3 Facts about Water Quality in the Democratic Republic of Congo

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KINSHASA — Located in Central Africa, the Democratic Republic of Congo is a country that has a brutal history of war, violence and political unrest. Millions of people live in extreme poverty, and do not have access to clean drinking water. Here are 3 important facts about water quality in the Democratic Republic of Congo.

1. Weak Infrastructure

Fifty million people, or 75 percent, of the entire population lack access to safe drinking water, despite the fact that the country holds over half of the continent of Africa’s water reserves. While resources are available, the country has a weak infrastructure, a lack of effective policies, and limited paved roads and electricity, which limits their ability to utilize clean water sources.

2. Price and Time

There are few sources of clean water, particularly in more rural areas; yet, many water pumps cost villagers a monthly maintenance fee. Although the cost is inexpensive, many individuals are unable to pay. Not only is cost a factor, but time is as well — at many water pumps, it takes individuals up to two hours to get clean water. The price coupled with how long the process takes discourages individuals, and leads them to the more inexpensive and convenient unsafe water sources instead.

3. Heightened risk of disease and illness

Due to the price and sometimes distance of clean water sources from villages, many individuals choose to drink from unsafe water sources. This in turn, places individuals, particularly children at risk for disease and illness. The poor water quality in the Democratic Republic of Congo, has led to the country having one of the highest child mortality rates in the world. A child in a rural Congolese village is four times more likely to drink contaminated water than someone living in a town or city; there’s also more than two million children under five are frequently sick with diarrhea.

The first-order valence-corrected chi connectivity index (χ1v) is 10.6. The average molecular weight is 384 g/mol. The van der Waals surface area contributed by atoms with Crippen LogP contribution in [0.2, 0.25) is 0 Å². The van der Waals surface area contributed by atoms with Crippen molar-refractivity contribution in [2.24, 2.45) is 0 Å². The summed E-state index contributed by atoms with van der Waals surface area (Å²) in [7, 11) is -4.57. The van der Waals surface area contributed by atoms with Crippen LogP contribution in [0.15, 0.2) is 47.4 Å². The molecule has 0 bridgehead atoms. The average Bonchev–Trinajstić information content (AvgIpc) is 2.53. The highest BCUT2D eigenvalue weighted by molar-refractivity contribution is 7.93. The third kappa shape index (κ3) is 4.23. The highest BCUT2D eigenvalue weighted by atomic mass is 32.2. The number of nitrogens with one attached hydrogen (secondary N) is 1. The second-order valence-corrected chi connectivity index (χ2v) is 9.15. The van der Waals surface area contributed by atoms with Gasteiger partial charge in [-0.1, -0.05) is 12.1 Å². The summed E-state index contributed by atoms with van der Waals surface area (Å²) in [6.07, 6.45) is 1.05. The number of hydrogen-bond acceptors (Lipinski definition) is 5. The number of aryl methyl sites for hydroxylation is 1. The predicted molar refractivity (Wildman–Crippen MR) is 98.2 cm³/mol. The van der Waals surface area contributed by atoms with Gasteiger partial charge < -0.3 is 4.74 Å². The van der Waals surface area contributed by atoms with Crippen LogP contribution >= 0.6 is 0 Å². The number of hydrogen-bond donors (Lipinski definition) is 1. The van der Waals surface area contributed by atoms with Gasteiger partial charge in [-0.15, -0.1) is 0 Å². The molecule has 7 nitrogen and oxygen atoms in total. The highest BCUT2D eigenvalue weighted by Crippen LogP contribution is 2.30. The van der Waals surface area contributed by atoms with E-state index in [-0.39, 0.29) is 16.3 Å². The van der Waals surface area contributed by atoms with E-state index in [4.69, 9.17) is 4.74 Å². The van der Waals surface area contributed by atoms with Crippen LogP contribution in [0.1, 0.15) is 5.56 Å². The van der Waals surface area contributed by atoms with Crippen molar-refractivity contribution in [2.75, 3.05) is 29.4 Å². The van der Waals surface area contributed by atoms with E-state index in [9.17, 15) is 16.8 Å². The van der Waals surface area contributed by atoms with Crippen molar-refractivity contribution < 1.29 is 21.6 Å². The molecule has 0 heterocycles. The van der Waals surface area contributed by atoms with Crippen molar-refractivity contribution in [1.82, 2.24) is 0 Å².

4. Solutions

While poor water quality in the Democratic Republic of Congo proves to be a serious issue, the number of people who have access to clean water has risen by over 3 percent in the last several decades. The government of the DRC has also managed to reverse the negative trend of poor water quality and water coverage since peace was achieved in 2003, and many experts think this effort should be applauded.

Infrastructure improvements within the government coupled with investments to improve the water quality can make all the difference for the livelihood and wellbeing of millions of Congolese.

-Sarah Jane Fraser

Photo: Flickr

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About Author

Sarah Fraser

Sarah is originally from Orange County, CA. But currently living in Phoenix, AZ. Her academic interests include psychology. Sarah wants to pursue a Master’s degree in social work. Previously, Sarah has intern at a non-profit child-welfare organization. She loves traveling and have been to Uganda, Africa four times and worked at an orphanage.

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